• Never Negative – the y values of these quadratics are never negative (they are always positive and possibly zero).  From a graphical perspective, the equation gives us a parabola that is always above the x axis.  The coefficient of x2 must be positive (that is, a > 0), but this alone does not guarantee that the quadratic will always be positive.

Let’s look at an example of each one of these cases.

### A Quadratic That Is Always Negative (Always Below The X-axis)

Consider the quadratic function f(x) = -x2 – 1.

This function will always be negative.  The reasoning is as follows:

• x2 >= 0  [for real x values]
• x2 + 1 >= 1  [add 1 to both sides of the equation above]
• -(x2 + 1) <= -1  [multiply both sides by -1, which means we must reverse the inequality symbol]
• -x2 – 1 <= -1  [distribute the -1 through parentheses]
• f(x) <= -1  [definition of f(x)]

Since f(x) is always less than or equal to 1, then the y-values of this quadratic are always negative.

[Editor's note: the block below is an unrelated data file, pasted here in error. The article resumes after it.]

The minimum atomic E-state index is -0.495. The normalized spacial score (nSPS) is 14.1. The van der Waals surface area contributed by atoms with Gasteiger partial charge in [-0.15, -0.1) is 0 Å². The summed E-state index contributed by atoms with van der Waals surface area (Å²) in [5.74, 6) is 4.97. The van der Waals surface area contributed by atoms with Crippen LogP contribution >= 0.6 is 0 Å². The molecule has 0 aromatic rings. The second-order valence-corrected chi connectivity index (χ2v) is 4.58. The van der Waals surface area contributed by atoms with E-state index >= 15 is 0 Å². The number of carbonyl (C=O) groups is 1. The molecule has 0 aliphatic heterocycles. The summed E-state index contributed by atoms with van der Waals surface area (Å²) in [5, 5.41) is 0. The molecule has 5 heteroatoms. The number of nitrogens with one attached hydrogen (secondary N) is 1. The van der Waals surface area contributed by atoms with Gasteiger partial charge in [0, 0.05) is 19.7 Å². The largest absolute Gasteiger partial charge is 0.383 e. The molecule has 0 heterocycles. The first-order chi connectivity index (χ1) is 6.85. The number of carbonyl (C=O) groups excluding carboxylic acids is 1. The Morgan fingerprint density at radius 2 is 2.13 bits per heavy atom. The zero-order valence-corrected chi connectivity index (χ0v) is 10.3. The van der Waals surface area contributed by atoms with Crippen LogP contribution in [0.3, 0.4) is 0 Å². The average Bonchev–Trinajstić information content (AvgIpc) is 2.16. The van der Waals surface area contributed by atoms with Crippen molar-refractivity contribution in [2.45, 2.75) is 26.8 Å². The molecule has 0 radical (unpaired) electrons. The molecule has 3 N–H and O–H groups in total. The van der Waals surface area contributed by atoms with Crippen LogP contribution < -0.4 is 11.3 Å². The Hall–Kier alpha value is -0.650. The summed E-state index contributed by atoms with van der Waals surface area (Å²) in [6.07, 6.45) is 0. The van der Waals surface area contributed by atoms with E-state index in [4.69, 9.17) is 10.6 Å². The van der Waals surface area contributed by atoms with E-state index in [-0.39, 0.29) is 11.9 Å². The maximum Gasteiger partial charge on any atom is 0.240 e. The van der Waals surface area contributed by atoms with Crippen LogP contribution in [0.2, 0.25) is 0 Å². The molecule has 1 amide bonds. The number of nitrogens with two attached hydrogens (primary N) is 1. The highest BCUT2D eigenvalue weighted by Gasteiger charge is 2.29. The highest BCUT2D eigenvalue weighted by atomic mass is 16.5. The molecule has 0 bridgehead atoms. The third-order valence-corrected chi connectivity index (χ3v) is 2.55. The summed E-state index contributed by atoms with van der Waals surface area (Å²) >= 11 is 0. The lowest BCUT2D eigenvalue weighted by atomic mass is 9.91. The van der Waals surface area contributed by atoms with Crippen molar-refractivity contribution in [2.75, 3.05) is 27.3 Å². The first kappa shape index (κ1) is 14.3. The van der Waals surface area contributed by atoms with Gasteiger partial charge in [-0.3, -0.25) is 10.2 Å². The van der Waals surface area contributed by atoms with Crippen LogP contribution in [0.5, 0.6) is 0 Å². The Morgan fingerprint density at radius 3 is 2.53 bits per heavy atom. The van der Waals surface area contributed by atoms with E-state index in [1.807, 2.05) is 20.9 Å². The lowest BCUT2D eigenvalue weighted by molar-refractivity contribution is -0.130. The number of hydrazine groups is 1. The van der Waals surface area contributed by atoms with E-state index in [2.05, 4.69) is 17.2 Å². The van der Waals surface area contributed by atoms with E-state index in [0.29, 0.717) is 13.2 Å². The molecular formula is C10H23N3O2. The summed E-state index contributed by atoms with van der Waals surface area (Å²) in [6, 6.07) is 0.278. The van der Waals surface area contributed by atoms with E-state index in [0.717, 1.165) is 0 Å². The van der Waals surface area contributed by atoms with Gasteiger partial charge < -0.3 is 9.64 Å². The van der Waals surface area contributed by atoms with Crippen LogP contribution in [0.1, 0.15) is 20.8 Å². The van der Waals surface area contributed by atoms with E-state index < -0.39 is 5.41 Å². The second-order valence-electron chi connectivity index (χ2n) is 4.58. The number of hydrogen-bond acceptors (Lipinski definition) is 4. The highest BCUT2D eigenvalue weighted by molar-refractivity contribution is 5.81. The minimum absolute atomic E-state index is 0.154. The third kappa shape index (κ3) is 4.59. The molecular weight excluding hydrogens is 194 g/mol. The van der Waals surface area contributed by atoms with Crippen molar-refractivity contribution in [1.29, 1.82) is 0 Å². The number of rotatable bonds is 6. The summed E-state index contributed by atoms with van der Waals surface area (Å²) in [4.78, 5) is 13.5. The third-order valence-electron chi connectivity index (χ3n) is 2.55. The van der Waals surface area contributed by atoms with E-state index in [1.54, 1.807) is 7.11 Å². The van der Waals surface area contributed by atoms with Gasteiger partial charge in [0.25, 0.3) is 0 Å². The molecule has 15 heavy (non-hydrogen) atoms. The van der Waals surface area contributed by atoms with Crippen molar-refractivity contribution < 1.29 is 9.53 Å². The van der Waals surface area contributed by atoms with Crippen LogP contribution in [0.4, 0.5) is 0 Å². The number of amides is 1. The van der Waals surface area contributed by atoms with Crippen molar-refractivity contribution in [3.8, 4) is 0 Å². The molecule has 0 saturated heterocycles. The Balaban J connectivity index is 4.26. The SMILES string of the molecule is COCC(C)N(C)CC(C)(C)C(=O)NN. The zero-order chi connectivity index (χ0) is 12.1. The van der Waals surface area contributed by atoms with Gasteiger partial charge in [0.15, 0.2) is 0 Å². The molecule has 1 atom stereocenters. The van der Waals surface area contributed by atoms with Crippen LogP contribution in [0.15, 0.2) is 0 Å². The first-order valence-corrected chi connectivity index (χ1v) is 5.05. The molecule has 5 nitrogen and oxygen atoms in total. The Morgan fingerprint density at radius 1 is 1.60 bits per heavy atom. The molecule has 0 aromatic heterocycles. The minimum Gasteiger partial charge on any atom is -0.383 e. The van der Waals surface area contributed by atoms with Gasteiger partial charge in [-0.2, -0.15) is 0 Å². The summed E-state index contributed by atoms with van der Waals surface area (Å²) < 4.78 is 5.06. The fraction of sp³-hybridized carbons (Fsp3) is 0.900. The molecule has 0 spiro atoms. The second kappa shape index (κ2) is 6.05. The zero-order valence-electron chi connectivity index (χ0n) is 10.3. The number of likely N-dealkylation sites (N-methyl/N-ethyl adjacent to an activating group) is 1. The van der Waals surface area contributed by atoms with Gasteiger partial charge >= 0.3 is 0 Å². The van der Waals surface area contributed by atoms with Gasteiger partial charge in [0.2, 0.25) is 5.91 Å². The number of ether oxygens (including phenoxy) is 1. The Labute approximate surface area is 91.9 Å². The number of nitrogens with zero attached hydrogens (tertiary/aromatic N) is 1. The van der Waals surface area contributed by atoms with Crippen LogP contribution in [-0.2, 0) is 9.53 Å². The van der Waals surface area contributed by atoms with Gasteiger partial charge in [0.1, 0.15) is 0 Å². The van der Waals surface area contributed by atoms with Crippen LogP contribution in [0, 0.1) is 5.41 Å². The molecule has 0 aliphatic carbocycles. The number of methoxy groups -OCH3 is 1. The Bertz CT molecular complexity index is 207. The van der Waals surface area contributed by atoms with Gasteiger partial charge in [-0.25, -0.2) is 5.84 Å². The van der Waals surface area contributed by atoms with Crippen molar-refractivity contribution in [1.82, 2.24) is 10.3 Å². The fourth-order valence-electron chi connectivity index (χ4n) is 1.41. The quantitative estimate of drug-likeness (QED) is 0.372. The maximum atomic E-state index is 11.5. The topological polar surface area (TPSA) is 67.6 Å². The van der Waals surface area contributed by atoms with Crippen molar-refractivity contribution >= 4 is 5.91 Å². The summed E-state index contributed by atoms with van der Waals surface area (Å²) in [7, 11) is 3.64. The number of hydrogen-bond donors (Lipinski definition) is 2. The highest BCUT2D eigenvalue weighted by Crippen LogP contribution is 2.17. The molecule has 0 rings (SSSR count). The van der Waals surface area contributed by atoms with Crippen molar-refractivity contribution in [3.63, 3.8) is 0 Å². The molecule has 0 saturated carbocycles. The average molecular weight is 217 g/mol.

So, this quadratic is always negative (below the x-axis).

You can see the graph of this function below. The graph of the quadratic function f(x) = -x2 – 1 is a parabola that is always negative (below the x axis).

### A Quadratic That Is Sometimes Negative (Both Below & Above The X-axis)

Consider the quadratic function f(x) = x2 – 1.

This function will sometimes be negative, sometimes positive, and sometimes zero.  The reasoning is as follows:

f(2) = 22 – 1 = 4 – 1 = 3 > 0

f(1) = 12 – 1 = 1 – 1 = 0

f(0) = 02– 1 = 0 – 1 = -1 < 0